After Covaxin, another ‘Made-In-India’ vaccine in the offing; Centre books 30 crore doses

New Delhi: In another landmark move in the fight against Covid-19 pandemic, the Central government has booked 30 crore doses of another Made-in-India vaccine to be manufactured by Hyderabad-based Biological-E’s Covid vaccine, which is still in final phase of clinical trials.

Biological-E’s vaccine is currently in Phase-3 clinical trials after showing promising results in Phase 1 and 2, and it is likely to be available in the market in next few months, said a Ministry of Health and Family Welfare (MoHFW) statement.

The Ministry is learnt to have made an advance payment of Rs 1,500 crore to the firm — the second made-in-India vaccine manufacturer after Bharat Biotech’s Covaxin.

“The doses will be manufactured and stockpiled by Biological-E from August to December and is likely to be available “in the next few months,” the Ministry said.

The move is expected to be a sigh of relief for the Centre facing wide criticism amid shortage of Covid vaccine during the second wave of the pandemic.

Biological-E’s shot, the Ministry said, was given Rs 100 crore in financial assistance by the Department of Biotechnology, which also partnered with the company to conduct various studies.

This is part of the government’s mission to support five or six new COVID-19 vaccine candidates, said the statement.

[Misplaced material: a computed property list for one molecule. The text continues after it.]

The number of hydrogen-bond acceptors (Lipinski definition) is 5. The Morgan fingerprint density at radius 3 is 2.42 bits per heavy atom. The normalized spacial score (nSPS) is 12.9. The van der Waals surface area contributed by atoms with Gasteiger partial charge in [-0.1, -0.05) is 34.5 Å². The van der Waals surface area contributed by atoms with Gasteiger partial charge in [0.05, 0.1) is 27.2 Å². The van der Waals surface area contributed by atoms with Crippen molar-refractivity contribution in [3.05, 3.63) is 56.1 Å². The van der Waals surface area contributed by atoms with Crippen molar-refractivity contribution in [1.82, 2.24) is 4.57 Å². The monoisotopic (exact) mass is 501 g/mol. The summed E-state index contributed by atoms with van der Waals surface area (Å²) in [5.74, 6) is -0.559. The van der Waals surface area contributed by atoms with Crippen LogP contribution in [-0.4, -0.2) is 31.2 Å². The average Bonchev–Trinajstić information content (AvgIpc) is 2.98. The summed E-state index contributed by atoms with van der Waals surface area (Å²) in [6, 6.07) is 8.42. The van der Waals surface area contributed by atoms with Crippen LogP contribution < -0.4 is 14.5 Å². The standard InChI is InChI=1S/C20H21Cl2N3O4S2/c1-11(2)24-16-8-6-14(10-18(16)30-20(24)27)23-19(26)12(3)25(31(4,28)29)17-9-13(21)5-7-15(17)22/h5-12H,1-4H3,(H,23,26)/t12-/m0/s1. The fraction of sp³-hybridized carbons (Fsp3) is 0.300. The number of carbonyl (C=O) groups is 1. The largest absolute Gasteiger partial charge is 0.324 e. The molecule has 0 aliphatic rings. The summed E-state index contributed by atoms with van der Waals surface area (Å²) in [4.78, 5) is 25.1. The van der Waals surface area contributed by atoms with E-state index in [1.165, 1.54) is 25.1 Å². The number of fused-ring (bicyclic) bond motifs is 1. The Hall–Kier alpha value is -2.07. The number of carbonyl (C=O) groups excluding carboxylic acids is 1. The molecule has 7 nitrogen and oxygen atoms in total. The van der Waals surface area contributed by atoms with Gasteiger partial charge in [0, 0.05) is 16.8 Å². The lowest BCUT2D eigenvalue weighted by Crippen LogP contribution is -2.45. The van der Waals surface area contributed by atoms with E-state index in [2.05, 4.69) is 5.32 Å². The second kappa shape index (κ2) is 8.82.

Biological-E’s indigenous vaccine was recommended for approval by the National Expert Group on Vaccine Administration for Covid-19 or National Expert Group on Vaccine Administration for Covid-19.

Biological-E also has a separate deal to produce about 600 million doses of Johnson and Johnson’s Covid-19 shot annually. The company said on Tuesday it entered into a licensing agreement with Providence Therapeutics Holdings to manufacture mRNA Covid-19 vaccines in India.

Besides Covaxin and Serum Institute of India’s Covishield, Russia’s Sputnik V will soon be used to vaccinate people as the government races towards a target of one crore vaccinations a day by August. It is also in talks with foreign makers like Pfizer and Moderna, who have insisted on an indemnity clause.

The new vaccine arrangement is “part of the wider endeavour of the government to encourage indigenous vaccine manufacturers” by providing them support in research and development and costs, the Centre said.

(IANS)

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